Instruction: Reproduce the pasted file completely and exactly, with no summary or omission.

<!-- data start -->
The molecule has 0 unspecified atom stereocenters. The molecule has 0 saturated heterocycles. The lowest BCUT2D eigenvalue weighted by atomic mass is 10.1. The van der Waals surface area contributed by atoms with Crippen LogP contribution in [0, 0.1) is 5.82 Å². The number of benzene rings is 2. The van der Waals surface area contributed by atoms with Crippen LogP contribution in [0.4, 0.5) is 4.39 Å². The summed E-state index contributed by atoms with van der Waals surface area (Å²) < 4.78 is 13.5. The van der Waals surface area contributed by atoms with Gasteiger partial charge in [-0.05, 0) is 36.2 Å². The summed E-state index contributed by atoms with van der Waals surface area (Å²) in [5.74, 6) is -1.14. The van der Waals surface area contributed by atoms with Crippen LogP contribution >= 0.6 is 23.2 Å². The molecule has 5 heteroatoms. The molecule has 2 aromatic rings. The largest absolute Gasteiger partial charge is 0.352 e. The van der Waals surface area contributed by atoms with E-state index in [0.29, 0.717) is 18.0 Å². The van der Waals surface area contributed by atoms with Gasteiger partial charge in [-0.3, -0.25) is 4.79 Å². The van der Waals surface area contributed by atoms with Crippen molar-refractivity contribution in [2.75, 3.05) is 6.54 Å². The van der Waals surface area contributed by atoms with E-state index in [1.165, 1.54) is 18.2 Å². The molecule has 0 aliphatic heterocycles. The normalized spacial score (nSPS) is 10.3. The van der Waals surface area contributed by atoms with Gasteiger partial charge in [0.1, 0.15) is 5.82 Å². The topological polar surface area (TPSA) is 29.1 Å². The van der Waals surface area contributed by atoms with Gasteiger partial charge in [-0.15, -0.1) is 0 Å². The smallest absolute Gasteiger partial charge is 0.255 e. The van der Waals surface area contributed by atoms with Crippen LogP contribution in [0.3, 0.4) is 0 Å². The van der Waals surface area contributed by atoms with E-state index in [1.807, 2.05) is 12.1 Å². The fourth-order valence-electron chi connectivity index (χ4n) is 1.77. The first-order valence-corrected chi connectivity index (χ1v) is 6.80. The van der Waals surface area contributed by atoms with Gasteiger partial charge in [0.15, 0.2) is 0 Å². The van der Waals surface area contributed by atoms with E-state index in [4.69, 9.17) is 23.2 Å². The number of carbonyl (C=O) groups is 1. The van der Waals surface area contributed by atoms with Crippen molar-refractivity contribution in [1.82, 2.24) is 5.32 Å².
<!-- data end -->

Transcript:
The molecule has 0 unspecified atom stereocenters. The molecule has 0 saturated heterocycles. The lowest BCUT2D eigenvalue weighted by atomic mass is 10.1. The van der Waals surface area contributed by atoms with Crippen LogP contribution in [0, 0.1) is 5.82 Å². The number of benzene rings is 2. The van der Waals surface area contributed by atoms with Crippen LogP contribution in [0.4, 0.5) is 4.39 Å². The summed E-state index contributed by atoms with van der Waals surface area (Å²) < 4.78 is 13.5. The van der Waals surface area contributed by atoms with Gasteiger partial charge in [-0.05, 0) is 36.2 Å². The summed E-state index contributed by atoms with van der Waals surface area (Å²) in [5.74, 6) is -1.14. The van der Waals surface area contributed by atoms with Crippen LogP contribution >= 0.6 is 23.2 Å². The molecule has 5 heteroatoms. The molecule has 2 aromatic rings. The largest absolute Gasteiger partial charge is 0.352 e. The van der Waals surface area contributed by atoms with E-state index in [0.29, 0.717) is 18.0 Å². The van der Waals surface area contributed by atoms with Gasteiger partial charge in [-0.3, -0.25) is 4.79 Å². The van der Waals surface area contributed by atoms with Crippen molar-refractivity contribution in [2.75, 3.05) is 6.54 Å². The van der Waals surface area contributed by atoms with E-state index in [1.165, 1.54) is 18.2 Å². The molecule has 0 aliphatic heterocycles. The normalized spacial score (nSPS) is 10.3. The van der Waals surface area contributed by atoms with Gasteiger partial charge in [0.1, 0.15) is 5.82 Å². The topological polar surface area (TPSA) is 29.1 Å². The van der Waals surface area contributed by atoms with Gasteiger partial charge in [-0.15, -0.1) is 0 Å². The smallest absolute Gasteiger partial charge is 0.255 e. The van der Waals surface area contributed by atoms with Crippen LogP contribution in [0.3, 0.4) is 0 Å². The van der Waals surface area contributed by atoms with E-state index in [1.807, 2.05) is 12.1 Å². The fourth-order valence-electron chi connectivity index (χ4n) is 1.77. The first-order valence-corrected chi connectivity index (χ1v) is 6.80. The van der Waals surface area contributed by atoms with Gasteiger partial charge in [0.15, 0.2) is 0 Å². The van der Waals surface area contributed by atoms with E-state index in [4.69, 9.17) is 23.2 Å². The number of carbonyl (C=O) groups is 1. The van der Waals surface area contributed by atoms with Crippen molar-refractivity contribution in [1.82, 2.24) is 5.32 Å².